More Bexar County residents living in poverty…toll roads will only make it worse

Link to article here.

The data out today further demonstrates what we already know, Bexar County can’t afford toll roads. Forbes Magazine listed San Antonio in the Top 10 cities hardest hit by high gas prices. The toll viability studies show toll roads aren’t viable at $3 a gallon for gas. It’s inexplicable why politicians continue down the road of unsustainable transportation policies. Tolling our roads will make too many residents second class citizens priced off our FREEways, though they still pay gas tax for highways. Read more about it here and here.

Poverty pinches South Texas

By Nancy Martinez

While the nation’s poverty rate declined for the first time in 10 years, new census figures released Tuesday reinforced what many here have known for years: Residents in Texas, especially South Texas, are among the country’s poorest.About 3.7 million Texans were living in poverty last year. Brownsville, College Station and Edinburg were among the top U.S. cities of 65,000 or more with the highest rate of poverty, between 35 percent and 40 percent, according to estimates in the report, part of the 2006 Census Bureau’s American Community annual survey.

The figures are important for Texas, which ranked ninth in the highest rate of poverty and first for the highest percentage of people in the nation without health insurance, since they are used to decide eligibility for things like federal housing, health, nutrition and child care benefits.

In fiscal 2007, nearly $419 million in federal money was doled out to states for such social services, among other things, according to Federal Funds Information for States, an arm of the National Governors Association and the National Conference of State Legislatures.

“Despite five years of economic growth, Texas’ poverty rate has stagnated,” said Frances Deviney, Senior Research Associate at the Center for Public Policy Priorities, based in Austin. “It’s encouraging that conditions haven’t gotten worse, but 3.7 million in the state are poor, and it’s no different than two and five years ago.”

Meanwhile, more Bexar County residents were living in poverty last year — 16.7 percent compared to 13.9 percent in 2005, according to the survey.

This is the first year the American Community Survey included other groups, such as prisons, military bases, college dormitories and assisted-living homes, in its calculations.

Because of the change, it’s difficult to determine the reasons behind the local increase in poverty, Deviney said.

“We’re not comparing apples to apples,” she said.

The Bexar rate compares to the national poverty rate, which dropped to 12.3 percent last year, or 36.5 million Americans, down from 12.6 percent in 2005, according to the survey.

That means about 251,864 people in Bexar County were living below the poverty level last year, according to estimates in the report.

The poverty threshold depends on the number of children in a household. For a family of three with two children, it’s an annual income of $16,242, and for a family of four with two children, it’s $20,444.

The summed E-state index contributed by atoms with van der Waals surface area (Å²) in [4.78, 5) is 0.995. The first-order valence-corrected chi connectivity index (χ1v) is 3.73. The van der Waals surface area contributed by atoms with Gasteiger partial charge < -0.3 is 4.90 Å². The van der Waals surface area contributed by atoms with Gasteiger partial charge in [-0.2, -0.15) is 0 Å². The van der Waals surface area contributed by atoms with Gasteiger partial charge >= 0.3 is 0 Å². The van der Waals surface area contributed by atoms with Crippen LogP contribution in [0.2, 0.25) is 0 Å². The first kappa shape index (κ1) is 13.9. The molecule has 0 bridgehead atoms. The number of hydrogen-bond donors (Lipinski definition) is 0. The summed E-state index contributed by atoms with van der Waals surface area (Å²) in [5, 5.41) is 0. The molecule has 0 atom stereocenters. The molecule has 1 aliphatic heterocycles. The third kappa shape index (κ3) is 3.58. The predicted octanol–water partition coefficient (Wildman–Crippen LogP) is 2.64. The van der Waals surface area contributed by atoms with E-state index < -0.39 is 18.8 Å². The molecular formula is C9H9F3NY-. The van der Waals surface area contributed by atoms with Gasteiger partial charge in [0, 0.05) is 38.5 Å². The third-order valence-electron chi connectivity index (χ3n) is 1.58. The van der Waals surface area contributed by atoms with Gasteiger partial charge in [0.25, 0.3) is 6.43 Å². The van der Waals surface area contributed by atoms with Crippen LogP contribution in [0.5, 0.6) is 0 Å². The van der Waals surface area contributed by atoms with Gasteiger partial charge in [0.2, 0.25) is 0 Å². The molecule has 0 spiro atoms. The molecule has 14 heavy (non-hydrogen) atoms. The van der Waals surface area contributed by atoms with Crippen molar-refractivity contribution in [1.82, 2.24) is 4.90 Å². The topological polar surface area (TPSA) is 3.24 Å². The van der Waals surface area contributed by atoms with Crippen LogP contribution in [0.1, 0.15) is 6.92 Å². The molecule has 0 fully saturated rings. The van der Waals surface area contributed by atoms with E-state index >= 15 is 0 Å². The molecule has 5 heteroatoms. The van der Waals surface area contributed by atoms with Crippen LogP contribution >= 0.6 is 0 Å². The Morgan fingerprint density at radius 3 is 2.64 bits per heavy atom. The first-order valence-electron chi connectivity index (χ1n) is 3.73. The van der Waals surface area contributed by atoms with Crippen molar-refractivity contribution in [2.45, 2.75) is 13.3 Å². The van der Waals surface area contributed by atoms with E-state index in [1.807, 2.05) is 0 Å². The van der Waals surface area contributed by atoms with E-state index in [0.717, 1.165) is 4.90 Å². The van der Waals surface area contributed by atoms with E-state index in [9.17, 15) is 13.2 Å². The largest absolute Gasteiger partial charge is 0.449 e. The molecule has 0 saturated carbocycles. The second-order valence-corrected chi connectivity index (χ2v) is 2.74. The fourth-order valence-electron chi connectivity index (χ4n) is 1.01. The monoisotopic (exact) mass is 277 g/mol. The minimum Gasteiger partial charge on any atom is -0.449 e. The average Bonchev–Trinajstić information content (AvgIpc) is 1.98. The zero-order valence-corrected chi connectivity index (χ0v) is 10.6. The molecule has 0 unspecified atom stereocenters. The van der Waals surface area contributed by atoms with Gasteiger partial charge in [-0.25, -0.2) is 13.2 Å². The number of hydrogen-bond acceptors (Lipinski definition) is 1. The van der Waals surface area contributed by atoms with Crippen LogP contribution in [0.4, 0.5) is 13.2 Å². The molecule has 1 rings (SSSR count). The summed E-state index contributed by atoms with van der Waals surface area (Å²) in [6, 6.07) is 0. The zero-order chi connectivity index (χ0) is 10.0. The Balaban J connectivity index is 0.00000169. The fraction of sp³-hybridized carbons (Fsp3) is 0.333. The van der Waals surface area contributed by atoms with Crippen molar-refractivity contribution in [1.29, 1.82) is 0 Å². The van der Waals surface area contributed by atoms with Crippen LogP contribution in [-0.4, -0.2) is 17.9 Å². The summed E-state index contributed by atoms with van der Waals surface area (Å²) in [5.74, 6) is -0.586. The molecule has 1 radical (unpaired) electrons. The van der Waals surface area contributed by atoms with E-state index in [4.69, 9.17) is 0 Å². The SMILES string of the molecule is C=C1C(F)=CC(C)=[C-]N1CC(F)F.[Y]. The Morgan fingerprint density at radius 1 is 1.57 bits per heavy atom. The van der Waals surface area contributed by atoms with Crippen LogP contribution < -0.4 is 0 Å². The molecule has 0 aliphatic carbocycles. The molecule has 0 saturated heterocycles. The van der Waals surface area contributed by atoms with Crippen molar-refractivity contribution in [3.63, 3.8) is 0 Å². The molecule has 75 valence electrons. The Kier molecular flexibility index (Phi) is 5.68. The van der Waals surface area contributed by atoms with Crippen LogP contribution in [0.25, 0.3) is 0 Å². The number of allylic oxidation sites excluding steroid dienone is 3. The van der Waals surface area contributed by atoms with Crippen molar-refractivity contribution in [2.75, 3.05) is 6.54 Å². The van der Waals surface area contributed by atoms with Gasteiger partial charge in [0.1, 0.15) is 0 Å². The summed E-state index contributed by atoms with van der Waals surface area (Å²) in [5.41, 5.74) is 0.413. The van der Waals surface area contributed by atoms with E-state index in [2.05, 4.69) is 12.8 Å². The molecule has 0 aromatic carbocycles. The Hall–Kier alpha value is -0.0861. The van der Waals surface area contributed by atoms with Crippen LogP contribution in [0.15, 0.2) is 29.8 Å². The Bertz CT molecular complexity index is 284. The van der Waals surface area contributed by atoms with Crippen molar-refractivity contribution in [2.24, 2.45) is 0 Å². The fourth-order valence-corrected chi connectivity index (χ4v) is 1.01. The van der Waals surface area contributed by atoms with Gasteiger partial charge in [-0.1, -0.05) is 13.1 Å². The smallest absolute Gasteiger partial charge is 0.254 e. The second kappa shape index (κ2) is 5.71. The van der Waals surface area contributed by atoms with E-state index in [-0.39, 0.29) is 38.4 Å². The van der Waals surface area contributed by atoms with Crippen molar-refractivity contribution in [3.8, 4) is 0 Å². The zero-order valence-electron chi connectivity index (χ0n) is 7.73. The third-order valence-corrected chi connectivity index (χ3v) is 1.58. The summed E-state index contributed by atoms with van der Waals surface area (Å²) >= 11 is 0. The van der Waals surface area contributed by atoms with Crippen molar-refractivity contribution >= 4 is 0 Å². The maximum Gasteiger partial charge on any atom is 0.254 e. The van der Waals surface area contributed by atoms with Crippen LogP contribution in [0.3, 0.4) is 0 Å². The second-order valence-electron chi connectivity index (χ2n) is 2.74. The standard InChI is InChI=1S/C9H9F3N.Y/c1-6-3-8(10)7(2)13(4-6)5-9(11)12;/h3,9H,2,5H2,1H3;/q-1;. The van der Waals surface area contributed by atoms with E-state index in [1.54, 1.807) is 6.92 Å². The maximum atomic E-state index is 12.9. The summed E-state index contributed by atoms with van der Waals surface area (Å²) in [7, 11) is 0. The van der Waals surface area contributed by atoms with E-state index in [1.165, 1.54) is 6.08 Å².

“There seems to be a growing disparity,” said Shannon Nisbet, Director of Development at the Family Service Association, which provides a host of services to the needy. “Those who have money are getting more of it. Those who don’t are getting poorer. There doesn’t seem to be much of a middle class.”

Last year, 81 percent of the 48,000 local people the association served had incomes of less than $15,000. One of those people was Janie Cardenas.

Cardenas, 34, and her four children, ages 15, 12, 6 and 1, slept in the same bedroom Monday night on the Northwest Side.

Living on a tight budget means the bedroom was without air conditioning, which broke earlier in the day.

Cardenas works full time as an attendance secretary at Clark High School and makes $1,300 per month. She gets $248 per month in food stamps and sometimes gets assistance to pay her utility bill. She could be getting disability benefits — a result of a fall when she was 2 years old that temporarily paralyzed her — but chooses to work.

“My life is a roller coaster,” she said. “I try to manage and do the best I can.”

Still, Cardenas is grateful that at least her family is insured — a safety net that many cannot claim.

The number of people without health insurance in the U.S. also increased, to 47 million.

A three-year average for years 2004 to 2006 found Texas had the most uninsured in the country, 24.1 percent of residents. The national rate of uninsured is 15.3 percent.

Nationally, Hispanic children were about three times as likely to be without health insurance, compared with Anglo children in 2006, according to the Census Bureau.

The real median household income in Texas rose between 2005 and 2006 to $44,900.

But Texas also had the two lowest median household incomes among counties with 250,000-plus population in the country: Cameron and Hidalgo counties.

Karl Eschbach, interim director of the Texas Institute for Demographic and Socioeconomic Research at the University of Texas at San Antonio, noted long-term trends found across the country.

“Incomes have tended to rise at the top of the distribution and declining stay at the bottom. Knowledge and skills are being rewarded, and if you don’t have knowledge and skills, there are lots of pressures,” he said.

The Associated Press, News Researcher Julie Domel, Director of News Research Michael Knoop and Database Editor Kelly Guckian contributed to this report.